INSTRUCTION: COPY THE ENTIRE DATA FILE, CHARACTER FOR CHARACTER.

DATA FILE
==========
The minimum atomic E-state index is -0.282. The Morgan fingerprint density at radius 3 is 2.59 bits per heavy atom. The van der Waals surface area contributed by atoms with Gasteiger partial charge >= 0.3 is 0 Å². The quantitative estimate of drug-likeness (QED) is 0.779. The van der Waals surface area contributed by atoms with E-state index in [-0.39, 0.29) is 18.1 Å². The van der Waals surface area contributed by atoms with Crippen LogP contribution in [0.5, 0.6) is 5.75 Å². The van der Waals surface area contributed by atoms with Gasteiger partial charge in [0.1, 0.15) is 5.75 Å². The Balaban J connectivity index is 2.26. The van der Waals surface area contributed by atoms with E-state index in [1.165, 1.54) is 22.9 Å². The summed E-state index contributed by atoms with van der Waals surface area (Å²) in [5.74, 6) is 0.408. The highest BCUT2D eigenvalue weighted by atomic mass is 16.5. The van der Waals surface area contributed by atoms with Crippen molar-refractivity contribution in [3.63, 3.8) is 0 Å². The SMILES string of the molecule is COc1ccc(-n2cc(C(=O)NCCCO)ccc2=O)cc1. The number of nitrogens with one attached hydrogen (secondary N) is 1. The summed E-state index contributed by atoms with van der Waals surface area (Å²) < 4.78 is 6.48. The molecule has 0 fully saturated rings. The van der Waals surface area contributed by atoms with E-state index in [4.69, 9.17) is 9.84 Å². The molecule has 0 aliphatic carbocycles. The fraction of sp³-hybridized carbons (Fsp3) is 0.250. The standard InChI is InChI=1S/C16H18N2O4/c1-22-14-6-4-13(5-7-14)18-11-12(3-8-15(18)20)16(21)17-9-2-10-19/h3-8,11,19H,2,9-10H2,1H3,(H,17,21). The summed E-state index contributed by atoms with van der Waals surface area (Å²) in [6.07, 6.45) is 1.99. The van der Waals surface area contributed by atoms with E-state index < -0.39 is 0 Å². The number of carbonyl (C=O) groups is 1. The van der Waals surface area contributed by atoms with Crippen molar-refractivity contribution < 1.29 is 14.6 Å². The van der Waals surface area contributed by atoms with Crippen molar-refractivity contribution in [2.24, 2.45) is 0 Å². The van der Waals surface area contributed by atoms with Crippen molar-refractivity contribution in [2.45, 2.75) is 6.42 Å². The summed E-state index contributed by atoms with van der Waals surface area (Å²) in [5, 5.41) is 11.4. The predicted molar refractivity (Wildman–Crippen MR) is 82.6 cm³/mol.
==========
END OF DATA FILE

The minimum atomic E-state index is -0.282. The Morgan fingerprint density at radius 3 is 2.59 bits per heavy atom. The van der Waals surface area contributed by atoms with Gasteiger partial charge >= 0.3 is 0 Å². The quantitative estimate of drug-likeness (QED) is 0.779. The van der Waals surface area contributed by atoms with E-state index in [-0.39, 0.29) is 18.1 Å². The van der Waals surface area contributed by atoms with Crippen LogP contribution in [0.5, 0.6) is 5.75 Å². The van der Waals surface area contributed by atoms with Gasteiger partial charge in [0.1, 0.15) is 5.75 Å². The Balaban J connectivity index is 2.26. The van der Waals surface area contributed by atoms with E-state index in [1.165, 1.54) is 22.9 Å². The summed E-state index contributed by atoms with van der Waals surface area (Å²) in [5.74, 6) is 0.408. The highest BCUT2D eigenvalue weighted by atomic mass is 16.5. The van der Waals surface area contributed by atoms with Crippen molar-refractivity contribution in [3.63, 3.8) is 0 Å². The SMILES string of the molecule is COc1ccc(-n2cc(C(=O)NCCCO)ccc2=O)cc1. The number of nitrogens with one attached hydrogen (secondary N) is 1. The summed E-state index contributed by atoms with van der Waals surface area (Å²) < 4.78 is 6.48. The molecule has 0 fully saturated rings. The van der Waals surface area contributed by atoms with E-state index in [4.69, 9.17) is 9.84 Å². The molecule has 0 aliphatic carbocycles. The fraction of sp³-hybridized carbons (Fsp3) is 0.250. The standard InChI is InChI=1S/C16H18N2O4/c1-22-14-6-4-13(5-7-14)18-11-12(3-8-15(18)20)16(21)17-9-2-10-19/h3-8,11,19H,2,9-10H2,1H3,(H,17,21). The summed E-state index contributed by atoms with van der Waals surface area (Å²) in [6.07, 6.45) is 1.99. The van der Waals surface area contributed by atoms with E-state index < -0.39 is 0 Å². The number of carbonyl (C=O) groups is 1. The van der Waals surface area contributed by atoms with Crippen molar-refractivity contribution < 1.29 is 14.6 Å². The van der Waals surface area contributed by atoms with Crippen molar-refractivity contribution in [2.24, 2.45) is 0 Å². The van der Waals surface area contributed by atoms with Crippen molar-refractivity contribution in [2.45, 2.75) is 6.42 Å². The summed E-state index contributed by atoms with van der Waals surface area (Å²) in [5, 5.41) is 11.4. The predicted molar refractivity (Wildman–Crippen MR) is 82.6 cm³/mol.